African Journal of
Microbiology Research

  • Abbreviation: Afr. J. Microbiol. Res.
  • Language: English
  • ISSN: 1996-0808
  • DOI: 10.5897/AJMR
  • Start Year: 2007
  • Published Articles: 5233

Full Length Research Paper

Utilization of millet and guinea corn husks for bioethanol production

Rabah, A. B.1, Oyeleke, S. B.2, Manga, S. B.1 and Hassan, L. G.3
  1Department of Microbiology, Usmanu Danfodiyo University, Sokoto, Nigeria. 2Department of Microbiology, Federal University of Technology, Minna, Nigeria. 3Department of Chemistry, Usmanu Danfodiyo University, Sokoto, Nigeria.
Email: [email protected]

  •  Accepted: 15 November 2011
  •  Published: 23 December 2011



In this study, the rumen of ruminant animals served as a source for isolation of bacteria used in the hydrolysis of millet husks and guinea  corn husks prior to fermentation. The isolates were characterized and identified as Bacillus firmus, Bacillus circulans, Escherichia coli, Proteus rettgerii, Paenibacillus macerans and Serratia marcescens.Zymomonas mobilis and Saccharomyces cerevisiae isolated from a previous study were used as the fermentative organisms. The production of bioethanol was done by hydrolysis and fermentation. The results obtained revealed that highest yield of reducing sugar of (4.10%) was obtained from guinea corn husk while the reducing sugar yield of millet husk was 3.21%. The highest concentration of bioethanol of (2.33%) was produced using the combination of S. cerevisiae and Z. mobilis for fermentation of guinea corn husks. Similarly, the lowest concentration of 0.79% was obtained when Z. mobilis was used on hydrolysates from millet husk. The results of the study revealed the potentiality of the two agro wastes to produce bioethanol. However, guinea corn husk is more promising than millet husk as it produces more bioethanol and can be used for large scale production.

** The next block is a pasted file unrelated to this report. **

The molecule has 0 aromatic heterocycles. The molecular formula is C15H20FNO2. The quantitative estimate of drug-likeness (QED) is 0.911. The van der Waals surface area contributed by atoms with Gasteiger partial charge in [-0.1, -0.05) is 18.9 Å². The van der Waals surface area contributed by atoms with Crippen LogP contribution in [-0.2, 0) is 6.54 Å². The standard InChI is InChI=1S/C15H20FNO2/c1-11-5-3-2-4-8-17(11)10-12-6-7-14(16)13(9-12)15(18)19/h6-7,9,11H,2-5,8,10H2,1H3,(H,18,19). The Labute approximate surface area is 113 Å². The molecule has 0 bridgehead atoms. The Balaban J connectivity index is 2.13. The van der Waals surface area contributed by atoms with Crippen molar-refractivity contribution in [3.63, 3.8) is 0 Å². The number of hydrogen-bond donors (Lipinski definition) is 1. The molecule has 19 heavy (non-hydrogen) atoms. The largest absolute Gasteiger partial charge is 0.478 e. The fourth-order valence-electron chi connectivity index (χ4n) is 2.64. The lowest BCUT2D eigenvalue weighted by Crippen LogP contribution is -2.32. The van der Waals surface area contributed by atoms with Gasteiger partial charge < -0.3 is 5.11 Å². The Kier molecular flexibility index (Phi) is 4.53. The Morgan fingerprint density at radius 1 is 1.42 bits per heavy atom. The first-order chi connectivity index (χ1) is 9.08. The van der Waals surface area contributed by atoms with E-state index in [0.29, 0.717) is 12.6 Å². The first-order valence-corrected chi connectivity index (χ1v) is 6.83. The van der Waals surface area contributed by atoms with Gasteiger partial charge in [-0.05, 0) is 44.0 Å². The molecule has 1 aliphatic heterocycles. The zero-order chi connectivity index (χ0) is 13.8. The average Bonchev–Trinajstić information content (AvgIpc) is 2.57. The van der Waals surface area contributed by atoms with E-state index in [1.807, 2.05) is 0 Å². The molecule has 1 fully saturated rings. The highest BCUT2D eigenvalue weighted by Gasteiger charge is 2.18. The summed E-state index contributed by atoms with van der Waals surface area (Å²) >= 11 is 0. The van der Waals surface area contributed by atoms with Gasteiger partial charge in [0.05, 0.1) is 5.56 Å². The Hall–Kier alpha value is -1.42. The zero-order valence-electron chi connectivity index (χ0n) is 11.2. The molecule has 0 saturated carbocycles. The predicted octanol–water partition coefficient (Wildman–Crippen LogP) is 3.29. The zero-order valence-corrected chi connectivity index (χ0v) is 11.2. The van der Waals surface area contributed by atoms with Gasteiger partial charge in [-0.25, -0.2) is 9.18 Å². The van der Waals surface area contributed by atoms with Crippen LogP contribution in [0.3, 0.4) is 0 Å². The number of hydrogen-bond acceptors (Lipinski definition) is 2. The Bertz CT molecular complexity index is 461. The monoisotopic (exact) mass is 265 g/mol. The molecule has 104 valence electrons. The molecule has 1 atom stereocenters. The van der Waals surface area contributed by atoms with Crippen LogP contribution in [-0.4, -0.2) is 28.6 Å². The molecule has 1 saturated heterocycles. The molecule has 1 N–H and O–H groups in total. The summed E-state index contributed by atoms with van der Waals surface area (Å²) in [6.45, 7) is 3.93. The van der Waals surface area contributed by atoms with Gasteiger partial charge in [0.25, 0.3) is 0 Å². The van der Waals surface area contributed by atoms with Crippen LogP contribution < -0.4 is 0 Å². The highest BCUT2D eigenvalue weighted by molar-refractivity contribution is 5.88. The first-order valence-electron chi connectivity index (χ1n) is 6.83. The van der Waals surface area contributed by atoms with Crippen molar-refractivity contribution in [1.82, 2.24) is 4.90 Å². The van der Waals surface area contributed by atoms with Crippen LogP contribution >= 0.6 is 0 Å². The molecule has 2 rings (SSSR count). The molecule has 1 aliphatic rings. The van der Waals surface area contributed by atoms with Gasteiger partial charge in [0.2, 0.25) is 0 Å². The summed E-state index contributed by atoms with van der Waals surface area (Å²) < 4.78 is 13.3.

Key words: Bioethanol, millet husk, guinea corn husk, Saccharomyces cerevisiae,Zymomonas mobilis.